The rebuff comes in a story about how fourth-and-eighth-grade black students in Wisconsin have reading levels at the bottom of the heap nationwide while the "reading achievement gap" between black and white students continues to be the widest in the country.
Par for the course, the Journal-Sentinel doesn't say much about why the disparities exist and conducted no inquiry in its own. The newspaper did, however, try to round up comments from the usual sources. The one that said something substantive is an official of the Milwaukee NAACP:
Wendell Harris, chairman of the education committee of the Milwaukee chapter of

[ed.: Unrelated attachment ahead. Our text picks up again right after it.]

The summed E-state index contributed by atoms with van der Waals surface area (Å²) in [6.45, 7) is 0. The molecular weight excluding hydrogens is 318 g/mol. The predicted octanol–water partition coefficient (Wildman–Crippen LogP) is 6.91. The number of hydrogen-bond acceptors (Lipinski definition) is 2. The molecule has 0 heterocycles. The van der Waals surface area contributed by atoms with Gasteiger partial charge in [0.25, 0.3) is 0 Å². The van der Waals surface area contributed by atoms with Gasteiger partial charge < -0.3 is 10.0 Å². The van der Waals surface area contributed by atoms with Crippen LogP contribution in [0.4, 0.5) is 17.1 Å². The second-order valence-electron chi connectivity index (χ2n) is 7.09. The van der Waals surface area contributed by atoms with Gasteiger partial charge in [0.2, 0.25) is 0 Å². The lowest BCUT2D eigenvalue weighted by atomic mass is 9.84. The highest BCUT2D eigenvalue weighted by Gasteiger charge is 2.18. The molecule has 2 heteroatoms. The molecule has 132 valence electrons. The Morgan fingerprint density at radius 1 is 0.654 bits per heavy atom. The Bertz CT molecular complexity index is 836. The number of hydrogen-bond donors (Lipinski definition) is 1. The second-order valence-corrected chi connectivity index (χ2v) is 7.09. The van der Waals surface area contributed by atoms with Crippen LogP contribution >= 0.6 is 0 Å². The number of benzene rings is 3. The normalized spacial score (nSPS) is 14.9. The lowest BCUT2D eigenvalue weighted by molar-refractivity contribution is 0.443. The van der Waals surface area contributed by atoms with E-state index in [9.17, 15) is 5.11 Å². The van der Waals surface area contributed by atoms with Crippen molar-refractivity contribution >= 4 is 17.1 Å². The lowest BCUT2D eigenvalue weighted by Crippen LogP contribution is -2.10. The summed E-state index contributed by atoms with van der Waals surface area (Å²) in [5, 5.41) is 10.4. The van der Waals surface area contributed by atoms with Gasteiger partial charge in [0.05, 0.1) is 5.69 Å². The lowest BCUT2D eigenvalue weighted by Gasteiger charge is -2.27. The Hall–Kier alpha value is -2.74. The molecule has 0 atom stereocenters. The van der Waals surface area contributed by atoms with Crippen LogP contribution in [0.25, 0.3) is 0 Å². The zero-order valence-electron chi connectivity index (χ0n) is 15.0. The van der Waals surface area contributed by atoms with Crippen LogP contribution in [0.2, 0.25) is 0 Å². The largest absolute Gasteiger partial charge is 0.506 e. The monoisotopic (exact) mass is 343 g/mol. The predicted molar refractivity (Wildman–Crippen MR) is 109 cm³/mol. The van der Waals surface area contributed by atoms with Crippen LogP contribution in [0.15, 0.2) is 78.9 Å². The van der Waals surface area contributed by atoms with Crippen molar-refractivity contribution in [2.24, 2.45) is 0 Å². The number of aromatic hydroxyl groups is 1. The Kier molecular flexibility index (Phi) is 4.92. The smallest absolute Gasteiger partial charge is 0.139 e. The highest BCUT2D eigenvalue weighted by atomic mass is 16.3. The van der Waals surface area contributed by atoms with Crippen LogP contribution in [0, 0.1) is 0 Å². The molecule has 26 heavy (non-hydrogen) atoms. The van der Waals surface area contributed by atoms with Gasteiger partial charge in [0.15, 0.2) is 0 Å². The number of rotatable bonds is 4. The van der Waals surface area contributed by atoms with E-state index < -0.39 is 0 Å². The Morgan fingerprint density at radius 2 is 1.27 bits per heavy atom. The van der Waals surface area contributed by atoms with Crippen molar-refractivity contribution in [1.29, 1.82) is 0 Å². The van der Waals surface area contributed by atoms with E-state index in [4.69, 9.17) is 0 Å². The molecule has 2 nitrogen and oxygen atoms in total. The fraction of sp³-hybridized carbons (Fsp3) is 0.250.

the NAACP, said, "I know we've got to do better in school, there's no question
But, he said, "really, from my standpoint, (it's) families. . . .We can't keep making excuses for parents."
Harris said many parents live amid difficult circumstances, but "we have to do our best to try to get our children educated whatever our own circumstances are."
He added, "We have to become more willing to hold everyone accountable and not just the teachers."
Mr. Harris understands what the Journal-Sentinel's purveyors of the "victim mentality" cannot or do not want to comprehend: improving conditions in Milwaukee is an initiative that begins person-by-person, house-by-house, block-by-block and so on. Mr. Harris gets it. The do-gooder whiners at the state's largest newspaper don't.